Simple yet safe


Bridge Connect with friends and sharpen your grey cells.

The deal below came up in the play-off between two very strong teams. While one stopped at 4 S, the other bid the slam easily. The play is interesting as it offers different possible lines. Finally, it is about percentages. See if you can find the correct play.

Contract: 6 S by south. West leads the CQ. Plan the play.

Bidding comment: North made the practical bid when he raised his partner’s pre-empt all the way to six. Absolutely brilliant! This is the sort of bid that wins matches, for it puts west on a complete guess about the opening lead. If south has a 7-2-2-2 distribution, a club lead will be required to defeat the slam, for declarer can double-finesse the hearts to pitch his club loser.

Analysis: There are eleven tricks on top with excellent chances for the twelfth. You can take a double finesse in hearts, i.e. play for the heart honours to be split in the EW hands. This, as we all know, offers about 76 per cent chance.

Another idea that comes to the mind is to see if the DQ comes down in two rounds. If not, take the second finesse in hearts. There is, however, a hitch in this. Let us say that you unblock the SA, ruff a club, draw trumps, and run the HT. East may win and play a third club. Now, it is not possible to test the diamonds as you have no entry to back your hand to take the heart finesse.

Is there anything better than the 76 per cent chance of a double finesse? What then is correct play?

Solution: Yes, there is. And it is absurdly simple. Declarer simply cashes the HA and gives up a heart. If hearts are 4-2, the suit can be established as there are sufficient entries to dummy to ruff out the hearts. A 4-2 or 3-3 break put together offers about 84 per cent chance of success. So, this about 8 per cent more than the double-finesse, and you will agree that it is definitely superior.

Discussion: What if the hearts are 5-1 or 6-1?, with west having K-Q-x-x-x-(x). Put yourself in his shoes. You would have selected the HK as the opening lead in preference to the CQ, wouldn’t you?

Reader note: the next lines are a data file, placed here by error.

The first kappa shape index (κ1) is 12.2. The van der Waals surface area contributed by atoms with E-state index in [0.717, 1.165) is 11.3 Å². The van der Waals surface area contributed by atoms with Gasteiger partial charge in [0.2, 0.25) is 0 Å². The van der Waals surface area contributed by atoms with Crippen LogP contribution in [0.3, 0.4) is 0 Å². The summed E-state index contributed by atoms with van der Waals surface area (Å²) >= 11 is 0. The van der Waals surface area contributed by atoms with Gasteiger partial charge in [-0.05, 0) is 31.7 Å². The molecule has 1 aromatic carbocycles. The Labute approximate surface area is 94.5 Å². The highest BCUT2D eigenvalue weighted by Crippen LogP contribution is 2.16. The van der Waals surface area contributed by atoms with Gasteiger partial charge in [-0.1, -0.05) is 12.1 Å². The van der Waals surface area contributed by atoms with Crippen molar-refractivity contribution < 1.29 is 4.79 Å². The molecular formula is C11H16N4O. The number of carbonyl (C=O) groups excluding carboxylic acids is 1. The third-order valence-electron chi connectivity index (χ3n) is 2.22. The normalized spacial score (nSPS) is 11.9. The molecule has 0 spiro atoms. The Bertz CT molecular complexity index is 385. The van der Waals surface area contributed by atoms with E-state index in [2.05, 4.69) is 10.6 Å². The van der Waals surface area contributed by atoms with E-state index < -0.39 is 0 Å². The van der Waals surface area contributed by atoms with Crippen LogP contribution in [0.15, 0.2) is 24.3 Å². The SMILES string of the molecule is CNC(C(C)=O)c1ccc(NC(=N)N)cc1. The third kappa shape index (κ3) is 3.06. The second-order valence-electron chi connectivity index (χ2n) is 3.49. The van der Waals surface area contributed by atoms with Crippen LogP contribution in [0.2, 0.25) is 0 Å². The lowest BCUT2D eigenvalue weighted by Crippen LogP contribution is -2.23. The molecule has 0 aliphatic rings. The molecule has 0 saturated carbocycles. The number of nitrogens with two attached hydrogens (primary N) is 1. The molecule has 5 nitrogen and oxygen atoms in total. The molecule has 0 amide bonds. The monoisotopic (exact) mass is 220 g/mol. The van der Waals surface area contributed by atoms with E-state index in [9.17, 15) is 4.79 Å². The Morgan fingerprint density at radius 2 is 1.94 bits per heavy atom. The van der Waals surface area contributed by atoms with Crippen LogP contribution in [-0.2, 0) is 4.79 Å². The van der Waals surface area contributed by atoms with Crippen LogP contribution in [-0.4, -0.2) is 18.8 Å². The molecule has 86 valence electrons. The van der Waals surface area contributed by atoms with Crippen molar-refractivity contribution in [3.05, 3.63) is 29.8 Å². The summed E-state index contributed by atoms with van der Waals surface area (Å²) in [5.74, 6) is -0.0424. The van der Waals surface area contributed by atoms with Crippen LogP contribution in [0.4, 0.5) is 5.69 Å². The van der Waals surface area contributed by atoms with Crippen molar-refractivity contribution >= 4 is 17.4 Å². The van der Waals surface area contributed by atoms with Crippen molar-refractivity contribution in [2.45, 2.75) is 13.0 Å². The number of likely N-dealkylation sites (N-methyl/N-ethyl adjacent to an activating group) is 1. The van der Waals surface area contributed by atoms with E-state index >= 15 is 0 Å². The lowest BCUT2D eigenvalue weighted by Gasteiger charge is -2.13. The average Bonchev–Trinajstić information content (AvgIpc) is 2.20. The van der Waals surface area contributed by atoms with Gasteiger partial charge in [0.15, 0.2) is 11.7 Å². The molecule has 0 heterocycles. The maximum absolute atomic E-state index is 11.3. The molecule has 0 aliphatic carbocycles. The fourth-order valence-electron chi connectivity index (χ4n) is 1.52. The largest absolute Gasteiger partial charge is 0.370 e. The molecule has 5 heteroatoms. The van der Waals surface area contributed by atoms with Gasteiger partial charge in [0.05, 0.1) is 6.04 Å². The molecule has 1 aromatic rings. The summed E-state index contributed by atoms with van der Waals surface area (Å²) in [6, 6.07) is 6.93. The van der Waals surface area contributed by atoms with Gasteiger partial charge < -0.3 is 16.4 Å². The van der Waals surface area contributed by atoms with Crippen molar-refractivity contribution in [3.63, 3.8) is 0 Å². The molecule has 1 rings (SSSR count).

If east has H K-Q-x-x-x, (not at all likely for west would have led his singleton), the suggested play works for declarer can take a ruffing finesse against east. The suggested play loses only if west is void in hearts with east having H K-Q-x-x-x-x. It is important to note here that playing for the double finesse in hearts will lose if east has K-Q / K-Q-x / K-Q-x-x. The mere existence of a double-finesse position should not just be the consideration for you to play for it. Admittedly it offers an excellent chance... but you should examine if there is anything better elsewhere, as in this case; or maybe you can combine chances in two suits or play for a squeeze and so on.

You may ask, “Isn’t it better to duck a heart at trick two?” It may be the correct play if dummy does not have enough entries.... but not here. Suppose west has K-x-x-x-x in hearts, he would overtake his partner’s queen and give him a ruff to defeat the contract. Even if he does not give a ruff or if east has the stiff king, you will go down as east will ruff the ace when you play the second heart.

There are ample entries and it is important to make as safe a play as possible and provide for a 5-1 division. Play out the deal using a deck of cards. You will understand the play better.


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Printable version | Jan 19, 2020 12:35:46 PM |

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